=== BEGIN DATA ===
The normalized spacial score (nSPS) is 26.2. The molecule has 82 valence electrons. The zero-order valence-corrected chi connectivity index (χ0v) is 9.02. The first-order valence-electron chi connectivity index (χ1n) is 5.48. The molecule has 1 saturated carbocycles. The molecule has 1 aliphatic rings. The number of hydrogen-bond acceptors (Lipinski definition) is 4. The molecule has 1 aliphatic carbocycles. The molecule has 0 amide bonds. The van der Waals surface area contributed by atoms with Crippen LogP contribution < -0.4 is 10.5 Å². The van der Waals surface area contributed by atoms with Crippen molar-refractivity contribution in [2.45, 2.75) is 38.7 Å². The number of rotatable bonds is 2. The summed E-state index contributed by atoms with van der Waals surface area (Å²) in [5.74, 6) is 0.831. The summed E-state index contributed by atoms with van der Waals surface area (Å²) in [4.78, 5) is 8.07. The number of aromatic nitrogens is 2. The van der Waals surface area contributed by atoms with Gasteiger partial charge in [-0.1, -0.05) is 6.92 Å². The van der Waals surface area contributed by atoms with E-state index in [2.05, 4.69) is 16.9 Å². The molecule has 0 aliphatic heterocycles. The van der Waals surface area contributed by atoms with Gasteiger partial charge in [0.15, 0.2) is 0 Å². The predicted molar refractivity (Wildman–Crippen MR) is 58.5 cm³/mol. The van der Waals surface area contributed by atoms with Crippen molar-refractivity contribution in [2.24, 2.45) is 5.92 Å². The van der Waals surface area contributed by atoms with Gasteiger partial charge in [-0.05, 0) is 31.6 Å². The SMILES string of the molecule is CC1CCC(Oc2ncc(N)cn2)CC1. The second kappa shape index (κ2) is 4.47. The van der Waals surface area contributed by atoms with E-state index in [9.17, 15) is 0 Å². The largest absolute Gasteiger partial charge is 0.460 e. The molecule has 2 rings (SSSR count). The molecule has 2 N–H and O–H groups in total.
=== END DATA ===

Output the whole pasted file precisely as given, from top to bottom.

The normalized spacial score (nSPS) is 26.2. The molecule has 82 valence electrons. The zero-order valence-corrected chi connectivity index (χ0v) is 9.02. The first-order valence-electron chi connectivity index (χ1n) is 5.48. The molecule has 1 saturated carbocycles. The molecule has 1 aliphatic rings. The number of hydrogen-bond acceptors (Lipinski definition) is 4. The molecule has 1 aliphatic carbocycles. The molecule has 0 amide bonds. The van der Waals surface area contributed by atoms with Crippen LogP contribution < -0.4 is 10.5 Å². The van der Waals surface area contributed by atoms with Crippen molar-refractivity contribution in [2.45, 2.75) is 38.7 Å². The number of rotatable bonds is 2. The summed E-state index contributed by atoms with van der Waals surface area (Å²) in [5.74, 6) is 0.831. The summed E-state index contributed by atoms with van der Waals surface area (Å²) in [4.78, 5) is 8.07. The number of aromatic nitrogens is 2. The van der Waals surface area contributed by atoms with Gasteiger partial charge in [-0.1, -0.05) is 6.92 Å². The van der Waals surface area contributed by atoms with E-state index in [2.05, 4.69) is 16.9 Å². The molecule has 0 aliphatic heterocycles. The van der Waals surface area contributed by atoms with Gasteiger partial charge in [0.15, 0.2) is 0 Å². The predicted molar refractivity (Wildman–Crippen MR) is 58.5 cm³/mol. The van der Waals surface area contributed by atoms with Crippen molar-refractivity contribution in [2.24, 2.45) is 5.92 Å². The van der Waals surface area contributed by atoms with Gasteiger partial charge in [-0.05, 0) is 31.6 Å². The SMILES string of the molecule is CC1CCC(Oc2ncc(N)cn2)CC1. The second kappa shape index (κ2) is 4.47. The van der Waals surface area contributed by atoms with E-state index in [9.17, 15) is 0 Å². The largest absolute Gasteiger partial charge is 0.460 e. The molecule has 2 rings (SSSR count). The molecule has 2 N–H and O–H groups in total.